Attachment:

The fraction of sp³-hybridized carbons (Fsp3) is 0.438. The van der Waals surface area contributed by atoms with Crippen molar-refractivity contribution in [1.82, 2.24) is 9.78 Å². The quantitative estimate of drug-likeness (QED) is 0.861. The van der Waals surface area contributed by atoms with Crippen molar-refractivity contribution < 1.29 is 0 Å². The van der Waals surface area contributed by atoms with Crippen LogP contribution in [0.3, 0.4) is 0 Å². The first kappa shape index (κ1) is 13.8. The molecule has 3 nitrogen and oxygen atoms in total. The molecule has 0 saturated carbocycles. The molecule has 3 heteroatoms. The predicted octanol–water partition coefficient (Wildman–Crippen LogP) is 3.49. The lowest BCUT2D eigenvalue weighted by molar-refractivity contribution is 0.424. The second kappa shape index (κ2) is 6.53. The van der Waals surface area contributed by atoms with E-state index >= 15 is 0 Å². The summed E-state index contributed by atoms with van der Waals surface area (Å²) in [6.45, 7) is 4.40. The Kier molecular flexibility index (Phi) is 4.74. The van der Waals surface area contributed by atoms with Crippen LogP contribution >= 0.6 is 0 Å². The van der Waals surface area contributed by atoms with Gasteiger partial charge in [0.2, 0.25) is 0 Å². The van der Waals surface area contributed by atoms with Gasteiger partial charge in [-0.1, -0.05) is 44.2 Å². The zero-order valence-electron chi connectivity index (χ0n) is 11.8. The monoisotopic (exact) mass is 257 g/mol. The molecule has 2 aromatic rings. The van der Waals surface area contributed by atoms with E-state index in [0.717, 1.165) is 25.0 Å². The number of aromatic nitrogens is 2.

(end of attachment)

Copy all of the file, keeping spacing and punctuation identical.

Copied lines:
The fraction of sp³-hybridized carbons (Fsp3) is 0.438. The van der Waals surface area contributed by atoms with Crippen molar-refractivity contribution in [1.82, 2.24) is 9.78 Å². The quantitative estimate of drug-likeness (QED) is 0.861. The van der Waals surface area contributed by atoms with Crippen molar-refractivity contribution < 1.29 is 0 Å². The van der Waals surface area contributed by atoms with Crippen LogP contribution in [0.3, 0.4) is 0 Å². The first kappa shape index (κ1) is 13.8. The molecule has 3 nitrogen and oxygen atoms in total. The molecule has 0 saturated carbocycles. The molecule has 3 heteroatoms. The predicted octanol–water partition coefficient (Wildman–Crippen LogP) is 3.49. The lowest BCUT2D eigenvalue weighted by molar-refractivity contribution is 0.424. The second kappa shape index (κ2) is 6.53. The van der Waals surface area contributed by atoms with E-state index >= 15 is 0 Å². The summed E-state index contributed by atoms with van der Waals surface area (Å²) in [6.45, 7) is 4.40. The Kier molecular flexibility index (Phi) is 4.74. The van der Waals surface area contributed by atoms with Crippen LogP contribution >= 0.6 is 0 Å². The van der Waals surface area contributed by atoms with Gasteiger partial charge in [0.2, 0.25) is 0 Å². The van der Waals surface area contributed by atoms with Gasteiger partial charge in [-0.1, -0.05) is 44.2 Å². The zero-order valence-electron chi connectivity index (χ0n) is 11.8. The monoisotopic (exact) mass is 257 g/mol. The molecule has 2 aromatic rings. The van der Waals surface area contributed by atoms with E-state index in [0.717, 1.165) is 25.0 Å². The number of aromatic nitrogens is 2.